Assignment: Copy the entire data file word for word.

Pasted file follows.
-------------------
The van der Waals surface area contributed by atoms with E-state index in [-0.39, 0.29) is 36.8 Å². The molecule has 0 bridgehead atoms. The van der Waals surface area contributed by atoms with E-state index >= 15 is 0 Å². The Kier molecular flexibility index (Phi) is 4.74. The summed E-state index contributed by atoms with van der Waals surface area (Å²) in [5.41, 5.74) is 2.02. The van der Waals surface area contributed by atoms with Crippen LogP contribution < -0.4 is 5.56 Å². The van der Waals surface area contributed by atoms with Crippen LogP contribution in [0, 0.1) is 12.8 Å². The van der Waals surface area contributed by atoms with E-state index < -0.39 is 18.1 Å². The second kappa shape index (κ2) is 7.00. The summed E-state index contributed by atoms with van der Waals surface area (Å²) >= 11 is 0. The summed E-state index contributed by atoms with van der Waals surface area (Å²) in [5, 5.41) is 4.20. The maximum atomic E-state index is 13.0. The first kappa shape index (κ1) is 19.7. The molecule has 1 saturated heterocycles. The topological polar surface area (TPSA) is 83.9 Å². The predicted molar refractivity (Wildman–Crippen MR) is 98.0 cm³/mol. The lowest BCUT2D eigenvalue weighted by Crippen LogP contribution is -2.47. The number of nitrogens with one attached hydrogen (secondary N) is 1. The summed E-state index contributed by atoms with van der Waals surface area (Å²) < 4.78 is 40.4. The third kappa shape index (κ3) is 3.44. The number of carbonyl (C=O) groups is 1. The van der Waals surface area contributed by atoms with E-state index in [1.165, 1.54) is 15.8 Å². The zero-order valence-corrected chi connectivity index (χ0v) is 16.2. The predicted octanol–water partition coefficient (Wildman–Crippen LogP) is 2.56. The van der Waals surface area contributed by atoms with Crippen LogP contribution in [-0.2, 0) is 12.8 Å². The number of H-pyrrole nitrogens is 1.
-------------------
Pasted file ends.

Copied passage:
The van der Waals surface area contributed by atoms with E-state index in [-0.39, 0.29) is 36.8 Å². The molecule has 0 bridgehead atoms. The van der Waals surface area contributed by atoms with E-state index >= 15 is 0 Å². The Kier molecular flexibility index (Phi) is 4.74. The summed E-state index contributed by atoms with van der Waals surface area (Å²) in [5.41, 5.74) is 2.02. The van der Waals surface area contributed by atoms with Crippen LogP contribution < -0.4 is 5.56 Å². The van der Waals surface area contributed by atoms with Crippen LogP contribution in [0, 0.1) is 12.8 Å². The van der Waals surface area contributed by atoms with E-state index < -0.39 is 18.1 Å². The second kappa shape index (κ2) is 7.00. The summed E-state index contributed by atoms with van der Waals surface area (Å²) >= 11 is 0. The summed E-state index contributed by atoms with van der Waals surface area (Å²) in [5, 5.41) is 4.20. The maximum atomic E-state index is 13.0. The first kappa shape index (κ1) is 19.7. The molecule has 1 saturated heterocycles. The topological polar surface area (TPSA) is 83.9 Å². The predicted molar refractivity (Wildman–Crippen MR) is 98.0 cm³/mol. The lowest BCUT2D eigenvalue weighted by Crippen LogP contribution is -2.47. The number of nitrogens with one attached hydrogen (secondary N) is 1. The summed E-state index contributed by atoms with van der Waals surface area (Å²) < 4.78 is 40.4. The third kappa shape index (κ3) is 3.44. The number of carbonyl (C=O) groups is 1. The van der Waals surface area contributed by atoms with E-state index in [1.165, 1.54) is 15.8 Å². The zero-order valence-corrected chi connectivity index (χ0v) is 16.2. The predicted octanol–water partition coefficient (Wildman–Crippen LogP) is 2.56. The van der Waals surface area contributed by atoms with Crippen LogP contribution in [-0.2, 0) is 12.8 Å². The number of H-pyrrole nitrogens is 1.